PEABODY – On a typical day, residents of some of the North Shore’s senior living facilities have an array of activities to choose from that rival any college campus: lectures, trivia, workout classes, movie nights, and game rooms, to name a few.
“It’s a place that people, for the most part, walk around with a smile on their face [with a] good attitude,” said Joan Zaidman, 86, of Peabody, who now lives at Brooksby Village. “Whatever years we have left here, they’re gonna eat them all up and enjoy every single bit of activity that’s available to them.”
Almost all the amenities that drew residents to places like Brooksby Village and Kaplan Estates, both in Peabody, are on pause as the coronavirus pandemic continues to ravage senior living communities across America, including several in Massachusetts.
Luckily, both Brooksby Village and the Kaplan Estates have been spared from COVID-19, in no small part due to decisions made by management and staff. For Brooksby, that means the gates are closed to nonessential workers, meals are delivered to residents’ doors, and residents are not allowed to leave their units, almost without exception. At Kaplan, residents are allowed to leave their rooms as long as they are practicing social distancing. However, the facility also is closed to nonessential visitors and meals are delivered to residents’ doors.
Despite these hardships, residents are doing their best to stay positive. Barbara “Bobbie” Lerner, 82, of Peabody, lives at Kaplan Estates, and she’s been able to continue one of her favorite pastimes: trivia. Lerner goes twice a day, once in the morning and once in the afternoon, for an hour-long game of “Trivial Pursuit” run by the staff. However, the games are now limited to just 10 participants to adhere to state regulations regarding gatherings, so she tries to get there early.
Other than that, she mostly stays put. “There were a few people downstairs that didn’t understand that you have to be at least 6 feet away from a person,” she said. “I decided I’d rather be safe than sorry, so I’m here in my apartment, but I keep on saying to myself, ‘I’m safe, I’m safe, I’m safe.’”
At Brooksby, restrictions are even tighter, meaning residents are in their apartments all day. “I think what’s upon us now [has] taken everybody by surprise,” said Zaidman. “None of us have ever lived through anything like this before, and I think that the people here have adjusted very well.”
Audrey Helzner, who asked her age not be used, agreed. “It’s such a weird environment,” she said of living in a locked-down Brooksby.
Helzner, formerly of Marblehead, has been staying productive as best she can by reading and playing games on her iPad, doing some spring cleaning and exercising. “I try to do some chair exercises for about 20 minutes, at least once or twice a day, because I think it’s important at our age that we move around a little bit,” she said.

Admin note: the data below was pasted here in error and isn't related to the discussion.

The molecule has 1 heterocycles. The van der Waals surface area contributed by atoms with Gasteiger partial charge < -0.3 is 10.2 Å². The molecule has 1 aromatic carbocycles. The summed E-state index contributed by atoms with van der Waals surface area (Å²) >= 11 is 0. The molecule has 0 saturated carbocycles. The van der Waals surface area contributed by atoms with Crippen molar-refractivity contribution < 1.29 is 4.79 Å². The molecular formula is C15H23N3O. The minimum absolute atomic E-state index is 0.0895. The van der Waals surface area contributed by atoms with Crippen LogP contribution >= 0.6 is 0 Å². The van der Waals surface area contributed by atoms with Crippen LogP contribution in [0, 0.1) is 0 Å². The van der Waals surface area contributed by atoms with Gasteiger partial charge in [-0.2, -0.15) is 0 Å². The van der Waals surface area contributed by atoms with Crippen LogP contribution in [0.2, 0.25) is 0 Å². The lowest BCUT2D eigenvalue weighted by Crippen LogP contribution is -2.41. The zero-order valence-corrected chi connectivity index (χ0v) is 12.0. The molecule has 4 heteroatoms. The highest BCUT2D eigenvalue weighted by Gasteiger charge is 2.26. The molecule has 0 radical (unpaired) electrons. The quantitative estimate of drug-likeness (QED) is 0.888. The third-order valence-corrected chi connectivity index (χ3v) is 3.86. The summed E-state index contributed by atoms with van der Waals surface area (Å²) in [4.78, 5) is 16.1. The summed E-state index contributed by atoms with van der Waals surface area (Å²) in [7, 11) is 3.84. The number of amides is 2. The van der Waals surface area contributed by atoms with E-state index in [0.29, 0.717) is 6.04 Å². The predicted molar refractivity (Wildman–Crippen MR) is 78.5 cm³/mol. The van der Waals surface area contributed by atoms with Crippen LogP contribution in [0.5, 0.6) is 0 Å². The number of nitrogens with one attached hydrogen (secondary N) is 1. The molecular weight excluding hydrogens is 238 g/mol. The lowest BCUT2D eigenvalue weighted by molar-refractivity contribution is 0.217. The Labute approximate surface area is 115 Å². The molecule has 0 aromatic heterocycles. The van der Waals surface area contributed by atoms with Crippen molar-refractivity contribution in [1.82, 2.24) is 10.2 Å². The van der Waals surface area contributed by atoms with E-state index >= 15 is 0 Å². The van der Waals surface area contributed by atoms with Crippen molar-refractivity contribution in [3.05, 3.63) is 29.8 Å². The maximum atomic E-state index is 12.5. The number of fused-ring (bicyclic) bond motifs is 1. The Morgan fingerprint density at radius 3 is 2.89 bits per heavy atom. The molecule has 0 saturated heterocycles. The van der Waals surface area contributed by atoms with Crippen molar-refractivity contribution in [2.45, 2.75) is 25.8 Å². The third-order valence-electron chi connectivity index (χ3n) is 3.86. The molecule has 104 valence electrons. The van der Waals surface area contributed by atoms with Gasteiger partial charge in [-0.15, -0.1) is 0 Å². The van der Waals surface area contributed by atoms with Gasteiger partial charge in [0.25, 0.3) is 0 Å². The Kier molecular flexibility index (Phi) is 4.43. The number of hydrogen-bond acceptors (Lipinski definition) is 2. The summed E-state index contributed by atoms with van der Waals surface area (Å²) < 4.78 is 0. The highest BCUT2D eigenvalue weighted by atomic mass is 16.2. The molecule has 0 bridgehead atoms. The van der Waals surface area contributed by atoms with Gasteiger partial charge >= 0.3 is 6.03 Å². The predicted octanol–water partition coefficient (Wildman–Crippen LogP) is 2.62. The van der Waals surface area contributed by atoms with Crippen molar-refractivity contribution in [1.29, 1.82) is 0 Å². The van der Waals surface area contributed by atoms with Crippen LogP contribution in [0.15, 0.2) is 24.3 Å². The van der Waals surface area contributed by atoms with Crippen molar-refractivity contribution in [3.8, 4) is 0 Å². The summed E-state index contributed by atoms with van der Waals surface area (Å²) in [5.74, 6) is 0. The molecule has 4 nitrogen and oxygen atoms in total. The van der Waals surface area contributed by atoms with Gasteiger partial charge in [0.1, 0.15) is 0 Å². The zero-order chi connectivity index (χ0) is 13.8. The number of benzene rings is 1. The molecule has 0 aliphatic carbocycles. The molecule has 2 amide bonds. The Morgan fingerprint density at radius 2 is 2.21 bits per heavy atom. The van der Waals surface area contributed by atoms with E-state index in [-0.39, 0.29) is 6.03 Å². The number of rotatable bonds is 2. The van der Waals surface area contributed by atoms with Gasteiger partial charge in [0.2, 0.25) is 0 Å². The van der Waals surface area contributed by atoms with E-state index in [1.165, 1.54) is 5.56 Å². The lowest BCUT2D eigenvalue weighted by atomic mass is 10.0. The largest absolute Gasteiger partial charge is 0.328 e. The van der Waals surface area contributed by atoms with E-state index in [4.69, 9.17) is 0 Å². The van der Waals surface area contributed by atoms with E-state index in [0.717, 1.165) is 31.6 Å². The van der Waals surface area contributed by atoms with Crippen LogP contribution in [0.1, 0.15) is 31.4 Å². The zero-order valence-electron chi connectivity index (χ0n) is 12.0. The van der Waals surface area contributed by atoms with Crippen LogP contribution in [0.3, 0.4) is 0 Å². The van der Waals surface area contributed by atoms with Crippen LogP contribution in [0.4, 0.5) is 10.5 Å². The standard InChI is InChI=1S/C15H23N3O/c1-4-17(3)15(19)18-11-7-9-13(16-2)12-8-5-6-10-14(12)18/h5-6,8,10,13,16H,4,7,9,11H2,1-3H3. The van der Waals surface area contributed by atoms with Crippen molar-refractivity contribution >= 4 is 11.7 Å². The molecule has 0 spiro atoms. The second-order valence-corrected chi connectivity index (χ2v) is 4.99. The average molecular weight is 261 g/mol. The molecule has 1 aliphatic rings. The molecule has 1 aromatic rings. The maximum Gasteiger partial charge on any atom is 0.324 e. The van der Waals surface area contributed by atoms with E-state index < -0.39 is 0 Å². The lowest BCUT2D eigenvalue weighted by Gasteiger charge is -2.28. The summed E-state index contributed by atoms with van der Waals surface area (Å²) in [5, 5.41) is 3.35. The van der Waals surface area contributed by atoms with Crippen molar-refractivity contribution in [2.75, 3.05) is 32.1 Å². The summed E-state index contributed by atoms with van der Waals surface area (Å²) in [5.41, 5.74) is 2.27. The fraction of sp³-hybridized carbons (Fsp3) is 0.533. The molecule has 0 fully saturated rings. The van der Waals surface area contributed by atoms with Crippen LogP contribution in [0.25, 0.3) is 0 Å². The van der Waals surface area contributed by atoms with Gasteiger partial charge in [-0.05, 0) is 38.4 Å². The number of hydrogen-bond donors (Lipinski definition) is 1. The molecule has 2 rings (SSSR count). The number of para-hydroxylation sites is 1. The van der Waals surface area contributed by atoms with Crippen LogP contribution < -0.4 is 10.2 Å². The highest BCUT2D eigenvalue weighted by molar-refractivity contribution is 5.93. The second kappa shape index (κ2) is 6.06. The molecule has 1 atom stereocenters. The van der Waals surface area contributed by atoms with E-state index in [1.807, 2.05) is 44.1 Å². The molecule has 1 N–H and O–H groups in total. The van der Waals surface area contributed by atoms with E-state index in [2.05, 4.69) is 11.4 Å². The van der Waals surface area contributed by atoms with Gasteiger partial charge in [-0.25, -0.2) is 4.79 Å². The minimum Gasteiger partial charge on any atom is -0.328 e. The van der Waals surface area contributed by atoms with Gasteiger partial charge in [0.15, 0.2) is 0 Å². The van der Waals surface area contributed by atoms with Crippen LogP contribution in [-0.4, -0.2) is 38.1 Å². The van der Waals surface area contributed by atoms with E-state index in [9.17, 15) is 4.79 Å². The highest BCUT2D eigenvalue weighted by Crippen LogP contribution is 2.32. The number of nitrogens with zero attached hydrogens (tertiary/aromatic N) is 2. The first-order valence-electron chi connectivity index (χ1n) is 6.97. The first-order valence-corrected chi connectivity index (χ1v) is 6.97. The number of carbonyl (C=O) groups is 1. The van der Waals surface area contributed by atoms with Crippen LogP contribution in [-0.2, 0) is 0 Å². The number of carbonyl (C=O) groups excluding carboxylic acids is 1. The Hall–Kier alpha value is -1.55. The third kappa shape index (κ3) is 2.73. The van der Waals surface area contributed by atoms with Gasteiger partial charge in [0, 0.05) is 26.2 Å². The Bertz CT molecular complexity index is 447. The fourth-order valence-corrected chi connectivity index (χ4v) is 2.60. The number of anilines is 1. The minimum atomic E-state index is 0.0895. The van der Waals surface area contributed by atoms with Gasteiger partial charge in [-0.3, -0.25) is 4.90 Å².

Helzner starts every morning by saying to herself, “What can I do today to make it a good day? To cheer myself up, I do fun things. I had a brand-new blouse in the closet, I said ‘You know what? I’m going to put that on today,’ so I dressed myself up and I felt real good,” she said. To stay productive, she’s been organizing her files, talking on the phone to old friends, and working her way through lots of books. She’s currently reading “The Storyteller’s Secret,” by Carmine Gallo.
Zaidman is grateful for the tight-knit social network she’s built in her eight months at Brooksby, which has created a phone check-in system to make sure everyone – especially those who live alone – is doing OK. “If we don’t hear from someone for a bit, we give them a call,” she said. She said that although they always offer assistance to one another, “We sit and laugh and we say, ‘Yeah, but how are we going to get it to you?’”
All three women also are grateful to have family members checking in regularly. Zaidman has three grandchildren, six grandchildren, and six great-grandchildren spread across the country who call and video chat multiple times a week. She was planning to join a family Passover Seder Zoom call when we talked ahead of the holiday. She said that many Brooksby residents have devices that allow them to video call their families. Helzner also uses FaceTime to talk with her friends and family daily, and was able to meet her three-week-old great-granddaughter in California that way.
Lerner has six grandchildren, all of whom live nearby. Since they can’t visit in person, they’re sticking with FaceTime. And because of access to that technology, “believe it or not, there wasn’t that adjustment that I thought it would be,” she said.
Although they all feel safe and content in their respective facilities, they look forward to being able to go out again. Lerner said she’s most looking forward to meeting up with family for dinner again and is “dying to go out for Chinese food.”
Helzner is most excited to swim in the pool at Brooksby and “be with other people than myself.” She said she will no longer complain about the long lines at Brooksby’s on-campus restaurants. “[Waiting in line] doesn’t seem like such a bad thing now,” she said.
Zaidman is excited to see her friends again and play mah-jongg, which she usually plays as much as twice a day. Although she was sad to miss a Seder spent with family, “I just hope and pray that we will all be through with this situation that we’re in right now as quickly as possible, and that people will please cooperate and do what we’re told,” she said. “I hope that next Passover, we’ll all be sitting down together and having a wonderful celebration.”